|photo by listentoreason / flickr|
The Gay Rights Struggle in Alabama is really reflective of the Civil Rights struggle in the 60's. Governor George Wallace stood at the door to the University of Alabama saying Alabama would not allow Vivian Malone and James Hood, two black students to attend that University. He lost.
Supreme Court Justice Roy Moore in Alabama has said that same-sex marriages are against the law and will not be performed in Alabama. A Federal District Judge has declared that the states' ban on same-sex marriage is unconstitutional. Some counties follow Justice Moore and some counties have listened to the Federal Judge and some Gay couples have attained marriage licenses. The New York Times reports that of Wednesday 48 out of Alabama's 67 counties were issuing marriage licenses to same-sex couples. So couples who have been denied this basic right for years are now receiving the legal privileges of marriage. Other couples in the state have been turned away.
Several states face the same confusion. In South Carolina the Governor and Attorney General have vowed to block these marriages. Yet because of Federal Courts' ruling--same-sex marriages are being performed in South Carolina every day. Like many other issues before us, people's rights are either confused or lost in the shuffle while politicians preen and pontificate. It looks like the Supreme Court will have to settle this matter soon.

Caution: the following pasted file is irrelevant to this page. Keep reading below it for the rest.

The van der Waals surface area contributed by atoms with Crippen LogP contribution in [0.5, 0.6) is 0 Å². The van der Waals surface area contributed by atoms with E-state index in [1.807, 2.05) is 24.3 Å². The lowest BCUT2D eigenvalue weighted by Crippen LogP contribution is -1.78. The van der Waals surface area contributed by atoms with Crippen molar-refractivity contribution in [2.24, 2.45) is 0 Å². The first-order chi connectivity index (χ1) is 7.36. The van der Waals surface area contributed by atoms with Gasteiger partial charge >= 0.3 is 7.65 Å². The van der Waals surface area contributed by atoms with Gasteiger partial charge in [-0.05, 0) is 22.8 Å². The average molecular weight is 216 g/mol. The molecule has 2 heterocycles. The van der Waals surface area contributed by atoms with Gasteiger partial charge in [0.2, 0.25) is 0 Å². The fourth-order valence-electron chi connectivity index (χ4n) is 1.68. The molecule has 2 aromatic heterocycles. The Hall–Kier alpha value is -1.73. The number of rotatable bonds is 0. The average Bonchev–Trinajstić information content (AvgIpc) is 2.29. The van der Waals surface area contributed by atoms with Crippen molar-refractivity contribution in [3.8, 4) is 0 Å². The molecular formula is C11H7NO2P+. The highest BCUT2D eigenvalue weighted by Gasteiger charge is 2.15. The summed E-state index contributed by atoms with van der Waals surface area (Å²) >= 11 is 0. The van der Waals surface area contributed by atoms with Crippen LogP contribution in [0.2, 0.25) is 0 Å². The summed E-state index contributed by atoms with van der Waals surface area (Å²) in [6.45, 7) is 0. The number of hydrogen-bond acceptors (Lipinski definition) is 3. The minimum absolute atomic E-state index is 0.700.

On this issue I keep thinking of those great old words: "Liberty and justice for all." This all takes everyone in. We must be patient with those good folk who disagree with us. If we really do believe in this all we must include those people who are on the other side of this issue. These are our brothers and sisters too. It took many folk a long time to come to terms with civil rights for everyone. Even today--after all these years--the vestiges of racism are still with us. But we have come a long way. And we still have a long road ahead on gay rights.
Years ago the black poet Langston Hughes wrote a wonderful poem called" Daybreak in Alabama." Even though he had his own people in mind--I think this poem speaks to the rights of gay people everywhere today also.
"When I get to be a composer
I'm gonna write me some music about
Daybreak in Alabama
And I'm gonna put the purtiest songs in it
Rising out of the ground like a swamp mist
And falling out of heaven like soft dew.
I'm gonna put some tall tall trees in it
And the scent of pine needles
And the smell of red clay after rain
And long red necks
And poppy colored faces
And big brown arms
And the field daisy eyes
Of black and white black white black people
And I'm gonna put white hands
And black hands and brown hands and yellow hands
And red clay earth hands in it
Touching everybody with kind fingers
And touching each other natural as dew
In that dawn of music when I
Get to be a composer
And write about daybreak
--Langston Hughes, The Collected Poems of Langston Hughes, pp. 220-221
|photo by Susan Melkisethian / flickr|
--Roger Lovette / rogerlovette.blogspot.com